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"I got my job through The Washington Post" | 102 comments | Create New Account
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"I got my job through The Washington Post"
Authored by: PJ on Sunday, June 10 2012 @ 05:30 PM EDT
Well, not everyone is courageous.

You might find it interesting to read Dan Rather's book, The Camera Never Blinks, where he talks about what he went through covering the White House during the Nixon years, and particularly the Watergate story. Keep in mind that for some time, the White House lied and said it was not involved in Watergate, and they attacked the Washington Post claiming they were biased and "liberal" and blah blah. But in the end, it turned out they were right. But imagine the courage of Ben Bradlee and Katharine Graham, to keep going under that intense pressure.

In fact, here is a small taste of what Rather wrote:

The Nixon-Agnew pitch was timeless. The problems of society were not war, corruption, the economy, racism. The real problem was the fact that the media kept publicizing all the bad news....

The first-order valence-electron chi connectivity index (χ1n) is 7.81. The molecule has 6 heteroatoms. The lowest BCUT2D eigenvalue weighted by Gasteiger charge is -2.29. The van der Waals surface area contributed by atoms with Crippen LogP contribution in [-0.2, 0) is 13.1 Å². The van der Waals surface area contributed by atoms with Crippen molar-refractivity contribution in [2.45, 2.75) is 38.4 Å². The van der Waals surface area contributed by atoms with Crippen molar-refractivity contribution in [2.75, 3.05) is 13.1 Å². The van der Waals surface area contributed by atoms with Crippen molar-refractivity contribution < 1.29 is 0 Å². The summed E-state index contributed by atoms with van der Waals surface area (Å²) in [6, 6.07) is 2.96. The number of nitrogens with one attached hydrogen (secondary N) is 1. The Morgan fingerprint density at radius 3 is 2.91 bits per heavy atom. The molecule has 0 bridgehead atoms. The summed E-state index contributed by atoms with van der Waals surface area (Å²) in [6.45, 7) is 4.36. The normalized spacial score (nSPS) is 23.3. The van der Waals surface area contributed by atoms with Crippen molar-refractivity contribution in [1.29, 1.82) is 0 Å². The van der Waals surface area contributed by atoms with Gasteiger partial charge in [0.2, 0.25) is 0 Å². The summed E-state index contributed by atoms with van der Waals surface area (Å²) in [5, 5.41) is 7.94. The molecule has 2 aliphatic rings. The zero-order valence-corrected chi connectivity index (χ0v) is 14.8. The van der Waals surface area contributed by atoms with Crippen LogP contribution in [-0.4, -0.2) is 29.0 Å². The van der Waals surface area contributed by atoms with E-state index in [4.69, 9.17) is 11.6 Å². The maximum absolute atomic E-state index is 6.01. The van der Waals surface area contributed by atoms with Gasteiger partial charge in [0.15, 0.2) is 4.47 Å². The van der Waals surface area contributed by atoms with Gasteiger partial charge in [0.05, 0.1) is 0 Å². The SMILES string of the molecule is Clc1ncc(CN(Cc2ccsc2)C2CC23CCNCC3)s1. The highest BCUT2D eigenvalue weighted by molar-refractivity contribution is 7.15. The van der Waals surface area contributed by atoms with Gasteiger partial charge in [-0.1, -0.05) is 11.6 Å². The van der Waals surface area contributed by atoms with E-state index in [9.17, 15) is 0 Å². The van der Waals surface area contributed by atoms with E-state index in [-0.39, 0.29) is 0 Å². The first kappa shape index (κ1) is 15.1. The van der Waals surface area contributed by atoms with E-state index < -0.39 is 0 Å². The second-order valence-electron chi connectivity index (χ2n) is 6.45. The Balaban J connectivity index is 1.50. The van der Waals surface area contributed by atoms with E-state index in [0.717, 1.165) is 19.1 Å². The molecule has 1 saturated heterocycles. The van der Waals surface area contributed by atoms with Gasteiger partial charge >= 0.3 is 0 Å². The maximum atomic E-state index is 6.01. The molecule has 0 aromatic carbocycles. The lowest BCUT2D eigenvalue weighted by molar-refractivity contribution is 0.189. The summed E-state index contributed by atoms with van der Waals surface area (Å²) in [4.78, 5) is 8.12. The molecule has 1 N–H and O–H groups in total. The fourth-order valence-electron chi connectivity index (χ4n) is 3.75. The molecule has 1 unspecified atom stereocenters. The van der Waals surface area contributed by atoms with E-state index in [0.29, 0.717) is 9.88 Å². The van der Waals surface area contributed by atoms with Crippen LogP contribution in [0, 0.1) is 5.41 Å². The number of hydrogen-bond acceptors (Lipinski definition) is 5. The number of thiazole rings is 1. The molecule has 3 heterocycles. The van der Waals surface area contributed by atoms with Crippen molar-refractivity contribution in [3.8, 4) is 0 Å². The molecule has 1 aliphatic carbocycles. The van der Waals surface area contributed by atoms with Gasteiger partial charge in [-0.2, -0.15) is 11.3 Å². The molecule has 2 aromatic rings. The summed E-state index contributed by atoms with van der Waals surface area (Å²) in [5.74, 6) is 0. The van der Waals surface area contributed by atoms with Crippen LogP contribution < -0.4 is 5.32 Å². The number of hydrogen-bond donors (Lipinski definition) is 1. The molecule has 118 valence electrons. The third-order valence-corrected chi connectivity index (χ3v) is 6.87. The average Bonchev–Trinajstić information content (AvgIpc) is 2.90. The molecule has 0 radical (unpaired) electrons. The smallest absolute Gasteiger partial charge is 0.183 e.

Having isolated television as the primary enemy, Nixon and Agnew and their people scouted tirelessly for whores among the press. They always kept an eye out for those who, by their definition, were conservative, middle-American, silent majority types. What time and Watergate proved was that they sought anywone who would slant the news in their favor. They would take advantage of their beliefs or prejudices, use them, and then do whatever was necessary to keep them as their allies. If you look hard enough, you will find a few as they did....

In one or two cases the Nixon White House played on the resentment of some newspaper columnists against the money and attention lavished on television reporters. That resentment is not unfounded. One syndicated columnist, with a record of rocklike integrity, became a target. They worked on him. Finally when they reached him it was through his belief that television is the root evil of society. To him TV was just show biz, pretty faces and animated cartoons. He could not imagine anyone in television giving a damn about journalism, in the way the newspaper people do.